There is no need to believe in God
when we feel the soul, which the body gives to us,
and I believe that today nothing’s
as lovely as the woman singing from the kitchen,
the arms of her blouse pulled up to her elbows,
her hair slipped back behind the ears,
her small hands kneading through
the walnut cutting board’s coarse dough,
which forms a sculpture of flour in the white air,
all of which I cannot see,
but know is there
is what I have been given
I read one poet, then think of another,
and then from her, another.
You mention you dislike poems
about poetry. I do, as well, but tell me,
how many poems about poetry
can you show me are about poetry?
Think about every author of the Old Testament,
stone mazes of words, their numinous millennia,
yet forbidden to enunciate or to spell out,
for the faithless eyes,
the full name of their beloved.
Now think about the plague of crickets
outside the window, me turning from
the moth-glow of the computer on the table
to enter the unlit yard so that I may listen as they
arrange their utterances on the strands of reeds,
fanned out along the creases of the river,
so that I might hear your name mentioned
by the darkness.
What were we
to each other?
How you said I was like the rain
pouring myself into you
from a roof in a storm?
But I wonder now,
about that storm
from roof to roof,
after, how the rain
stuck us to its sadness.
I think of the skein of plastic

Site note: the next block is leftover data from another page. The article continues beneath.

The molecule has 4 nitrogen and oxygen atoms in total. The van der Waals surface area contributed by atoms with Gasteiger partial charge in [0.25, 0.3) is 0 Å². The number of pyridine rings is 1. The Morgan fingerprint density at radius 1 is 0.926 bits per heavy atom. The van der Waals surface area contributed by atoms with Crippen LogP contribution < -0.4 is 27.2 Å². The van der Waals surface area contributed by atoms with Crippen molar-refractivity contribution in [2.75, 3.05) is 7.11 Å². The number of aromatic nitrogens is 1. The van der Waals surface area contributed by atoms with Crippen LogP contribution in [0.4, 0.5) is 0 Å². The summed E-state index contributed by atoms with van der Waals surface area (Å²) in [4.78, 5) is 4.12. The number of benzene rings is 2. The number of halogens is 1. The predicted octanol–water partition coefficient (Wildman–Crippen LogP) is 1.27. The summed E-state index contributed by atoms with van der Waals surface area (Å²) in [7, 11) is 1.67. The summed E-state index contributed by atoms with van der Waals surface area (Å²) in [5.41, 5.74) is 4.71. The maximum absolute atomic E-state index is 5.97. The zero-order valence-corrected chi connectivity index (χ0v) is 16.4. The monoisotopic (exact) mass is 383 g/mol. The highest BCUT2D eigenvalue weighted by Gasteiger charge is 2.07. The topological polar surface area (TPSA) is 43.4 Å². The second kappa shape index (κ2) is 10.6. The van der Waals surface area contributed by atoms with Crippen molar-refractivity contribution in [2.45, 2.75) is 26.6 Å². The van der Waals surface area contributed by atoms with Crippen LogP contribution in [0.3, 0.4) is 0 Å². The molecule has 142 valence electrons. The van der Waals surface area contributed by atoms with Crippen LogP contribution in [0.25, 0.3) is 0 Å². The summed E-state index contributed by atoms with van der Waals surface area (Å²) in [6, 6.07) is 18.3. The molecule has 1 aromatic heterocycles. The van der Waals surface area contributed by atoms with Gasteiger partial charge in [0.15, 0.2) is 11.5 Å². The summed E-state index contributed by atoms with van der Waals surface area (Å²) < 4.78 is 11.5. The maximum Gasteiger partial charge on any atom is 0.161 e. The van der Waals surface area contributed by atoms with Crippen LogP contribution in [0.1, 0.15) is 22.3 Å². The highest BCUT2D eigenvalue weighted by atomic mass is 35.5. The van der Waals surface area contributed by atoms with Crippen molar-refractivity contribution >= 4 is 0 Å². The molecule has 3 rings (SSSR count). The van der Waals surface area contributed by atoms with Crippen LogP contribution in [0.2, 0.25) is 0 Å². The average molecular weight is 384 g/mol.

plunging off the coast of Santo Domingo,
thrown away like trash by
you and me.
I think of the gulf stream
the debris of an airplane,
dripping from air,
from the war,
from the ends of the world,
from my things floating on
your lawn’s foam
of melting snow,
that I could have stayed here,
in the wet light of your eyes,
for a thousand years, as well.
The flowers printed on your teacup
by your lips just now,
or rather the flowers on a vine
like our faces turned to
or rather so far,
the flowers on
Or, the bee humming like
I watch as my son
on the tongue of
stirs his feet over
that tease their
the underworld, who
rise up to feed
in his country
of dance and shimmer
to plunge for a time
in the ocean
of his world.
I am at a table with an orange I’ve peeled,
like pages knuckled and palmed.
I held your palms once,
as if you had given them to me
to prove I would not understand
what I would taste.
I know now,
with these peels in my fingers.
I understand how far they reach,
the depth they could not go
even the sweetness.
I told you that
lust is thirst,
and your body happens to be 65 percent water,
I meant to say
that if this
composition might on
the off chance
of fine rain,
or on those
drifts of snow
soaring from that
The last thing I said was, are you awake?
You watched me out of your darkness.
Last week, you painted your bedroom black.
Said it made you feel yourself again.
Brings back storms that scared you as a girl,
Made you sneak to your bedroom and sleep.
These days you dye your hair, to stain time.
You were always back there, luster
on the wet dark grasses of the silent-smelling
stars and the oval nests of birds and the weight
of dreams, wading up to my heart.
Wild blackbird in your tiny cage,
wake inside me.
If your name’s Nick, does it hurt
to have a nickname? Is it strange that fire,
which can’t be touched,
can bring feeling back to hands?
Why is there no word for beauty?
And, along the same lines,
why is certain wood called Ash,
long before it burns? You would think that love
could at least let itself be held
(yes, you, backwards magnet),
like the bundle of firewood
I carry in my arms,
ready to give it up for
its revelation of warmth.